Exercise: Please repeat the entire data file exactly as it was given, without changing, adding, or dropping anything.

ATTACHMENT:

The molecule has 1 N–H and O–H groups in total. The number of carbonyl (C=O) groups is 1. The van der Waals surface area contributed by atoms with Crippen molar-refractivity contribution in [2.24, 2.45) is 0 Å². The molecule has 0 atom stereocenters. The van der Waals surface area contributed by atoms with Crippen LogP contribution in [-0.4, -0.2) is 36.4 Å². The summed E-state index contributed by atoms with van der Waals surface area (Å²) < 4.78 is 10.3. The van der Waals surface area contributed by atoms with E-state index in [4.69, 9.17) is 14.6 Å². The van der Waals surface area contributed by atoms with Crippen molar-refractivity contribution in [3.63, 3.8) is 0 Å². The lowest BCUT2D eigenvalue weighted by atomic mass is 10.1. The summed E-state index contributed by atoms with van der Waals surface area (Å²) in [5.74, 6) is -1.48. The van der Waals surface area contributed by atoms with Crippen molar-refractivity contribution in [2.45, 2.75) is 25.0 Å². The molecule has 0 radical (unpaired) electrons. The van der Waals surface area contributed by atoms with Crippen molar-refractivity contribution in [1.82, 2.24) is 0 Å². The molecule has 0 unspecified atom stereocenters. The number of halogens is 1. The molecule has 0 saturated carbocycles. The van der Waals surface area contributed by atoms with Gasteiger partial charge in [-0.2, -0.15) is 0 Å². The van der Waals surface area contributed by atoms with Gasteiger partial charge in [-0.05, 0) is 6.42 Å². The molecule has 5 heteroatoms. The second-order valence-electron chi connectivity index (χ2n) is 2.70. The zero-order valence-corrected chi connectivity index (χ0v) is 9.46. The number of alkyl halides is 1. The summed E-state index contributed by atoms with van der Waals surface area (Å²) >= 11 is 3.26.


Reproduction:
The molecule has 1 N–H and O–H groups in total. The number of carbonyl (C=O) groups is 1. The van der Waals surface area contributed by atoms with Crippen molar-refractivity contribution in [2.24, 2.45) is 0 Å². The molecule has 0 atom stereocenters. The van der Waals surface area contributed by atoms with Crippen LogP contribution in [-0.4, -0.2) is 36.4 Å². The summed E-state index contributed by atoms with van der Waals surface area (Å²) < 4.78 is 10.3. The van der Waals surface area contributed by atoms with E-state index in [4.69, 9.17) is 14.6 Å². The van der Waals surface area contributed by atoms with Crippen molar-refractivity contribution in [3.63, 3.8) is 0 Å². The lowest BCUT2D eigenvalue weighted by atomic mass is 10.1. The summed E-state index contributed by atoms with van der Waals surface area (Å²) in [5.74, 6) is -1.48. The van der Waals surface area contributed by atoms with Crippen molar-refractivity contribution in [2.45, 2.75) is 25.0 Å². The molecule has 0 radical (unpaired) electrons. The van der Waals surface area contributed by atoms with Crippen molar-refractivity contribution in [1.82, 2.24) is 0 Å². The molecule has 0 unspecified atom stereocenters. The number of halogens is 1. The molecule has 0 saturated carbocycles. The van der Waals surface area contributed by atoms with Gasteiger partial charge in [-0.2, -0.15) is 0 Å². The van der Waals surface area contributed by atoms with Gasteiger partial charge in [-0.05, 0) is 6.42 Å². The molecule has 5 heteroatoms. The second-order valence-electron chi connectivity index (χ2n) is 2.70. The zero-order valence-corrected chi connectivity index (χ0v) is 9.46. The number of alkyl halides is 1. The summed E-state index contributed by atoms with van der Waals surface area (Å²) >= 11 is 3.26.